Here’s a question for you to ponder. What is the single least likely event that could fill an 18,000 seat arena to overflowing in the US Midwest state of Nebraska? To bring people from all around the world for a single day? Here’s a hint: the ‘act’ they go to see has an average age of 84.5 years (unlike boy band One Direction, who’d be lucky to make that age cumulatively), and the crowd is likely to have the highest average net worth of any similar sized gathering anywhere in the world. I’m sure you’ve already worked out that I’m…
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Here’s a question for you to ponder. What is the single least likely event that could fill an 18,000 seat arena to overflowing in the US Midwest state of Nebraska? To bring people from all around the world for a single day?
Here’s a hint: the ‘act’ they go to see has an average age of 84.5 years (unlike boy band One Direction, who’d be lucky to make that age cumulatively), and the crowd is likely to have the highest average net worth of any similar sized gathering anywhere in the world.
I’m sure you’ve already worked out that I’m talking about the annual general meeting of Berkshire Hathaway (NYSE: BRK-A, BRK-B), held in early May every year in Omaha, Nebraska.
The ‘act’ in question is the duo of Berkshire Chairman & CEO Warren Buffett and his less famous, though equally brilliant Vice-Chairman, Charlie Munger. Buffett, 81 and Munger, 88, hold court on stage for over six hours, answering any and all questions thrown at them by analysts, journalists and shareholders.
They also consume an extraordinarily large amount of peanut brittle, and Buffett has a penchant for Cherry Coke.
The cult of Buffett and Munger
Now, as a Berkshire shareholder (only the much cheaper B-class shares, unfortunately), I’ll happily admit that my fellow shareholders can be a little fanatical. They probably have a right to be, though – especially as many of them have become millionaires just from their Berkshire shareholdings alone.
And true, the meeting is a little less ‘special’ these days, given the amount of television interviews Buffett gives.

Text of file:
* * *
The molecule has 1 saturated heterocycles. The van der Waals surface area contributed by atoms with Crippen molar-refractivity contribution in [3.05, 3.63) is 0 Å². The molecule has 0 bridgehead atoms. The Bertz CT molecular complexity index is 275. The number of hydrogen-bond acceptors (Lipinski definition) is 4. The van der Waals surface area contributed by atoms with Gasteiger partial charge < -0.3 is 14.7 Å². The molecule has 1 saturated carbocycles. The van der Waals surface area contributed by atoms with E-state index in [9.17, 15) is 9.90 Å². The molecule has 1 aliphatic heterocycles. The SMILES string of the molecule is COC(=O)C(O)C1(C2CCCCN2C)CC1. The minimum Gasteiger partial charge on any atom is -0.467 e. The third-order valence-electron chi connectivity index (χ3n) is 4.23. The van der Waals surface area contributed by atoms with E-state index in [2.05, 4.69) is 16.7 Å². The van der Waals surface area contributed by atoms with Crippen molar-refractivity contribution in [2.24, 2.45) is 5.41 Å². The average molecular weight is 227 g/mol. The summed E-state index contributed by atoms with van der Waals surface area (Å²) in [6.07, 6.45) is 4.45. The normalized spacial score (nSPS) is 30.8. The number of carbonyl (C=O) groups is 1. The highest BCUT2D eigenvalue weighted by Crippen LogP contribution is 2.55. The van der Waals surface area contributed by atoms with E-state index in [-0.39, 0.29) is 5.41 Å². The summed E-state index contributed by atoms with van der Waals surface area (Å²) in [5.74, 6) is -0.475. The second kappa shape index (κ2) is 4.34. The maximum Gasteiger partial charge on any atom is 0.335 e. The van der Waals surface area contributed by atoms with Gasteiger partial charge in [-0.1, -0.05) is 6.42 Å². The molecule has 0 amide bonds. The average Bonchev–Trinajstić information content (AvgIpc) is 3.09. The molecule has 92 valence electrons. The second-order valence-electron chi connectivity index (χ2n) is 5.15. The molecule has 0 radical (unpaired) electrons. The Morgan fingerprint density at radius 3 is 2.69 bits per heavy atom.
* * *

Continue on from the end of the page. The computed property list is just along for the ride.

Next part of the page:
All that said, I’ll be attending the Berkshire Hathaway AGM this weekend. The opportunity to spend 6+ hours listening to the greatest living investor speak – and hopefully answering some great questions – is too much to pass up.
So much of our investing lives are spent trying to decide how to react to a constant stream of business and economic news. It seems not a day goes by when there’s not an official or unofficial release of inflation, growth, unemployment or job ad figures. Add that to consumer confidence, business confidence, ‘purchasing managers’ indices and multiply that by the number of countries releasing this information, and there’s nothing short of a torrent of information we feel obliged – and told – to absorb.
Here’s the rub – and the lesson from Buffett: despite the increase in the amount of information and the regularity with which that information is being made available, the underlying basics of business and investment haven’t changed since the industrial revolution.
If we spent even a small portion of that time thinking and reflecting on the things that really matter, we’d do a much better job of investing. It’s why Buffett lives in his native Omaha, and not in New York – the noise on Wall Street makes it harder to invest, not easier.
Buffett is widely considered to have significantly above-average intelligence. Some put him in the genius class. Regardless of where you particularly place Buffett, he’s smart enough to have worked out the best way to make his fortune. It’s not necessarily the only way – there is almost always more than one way to skin the investment cat – but he clearly hasn’t found anything that works better for him.
That alone makes Buffett worth listening to, but there are some specifics I hope Buffett covers this weekend.
The headlines will likely be about his recent prostate cancer diagnosis and succession at Berkshire. Of far more importance for me will be his view of the Berkshire businesses and the broader economy, and I’ll be listening most keenly to any additional hints and tips as to how Buffett makes his investing decisions – the factors, concepts and metrics that convince him to press what these days is often a multi-billion dollar button.
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Scott Phillips is an investment analyst at The Motley Fool. Scott owns shares in Berkshire Hathaway. The Motley Fool‘s purpose is to help the world invest, better. Take Stock is The Motley Fool’s free investing newsletter. Packed with stock ideas and investing advice, it is essential reading for anyone looking to build and grow their wealth in the years ahead. Click here now to request your free subscription, whilst it’s still available. This article contains general investment advice only (under AFSL 400691).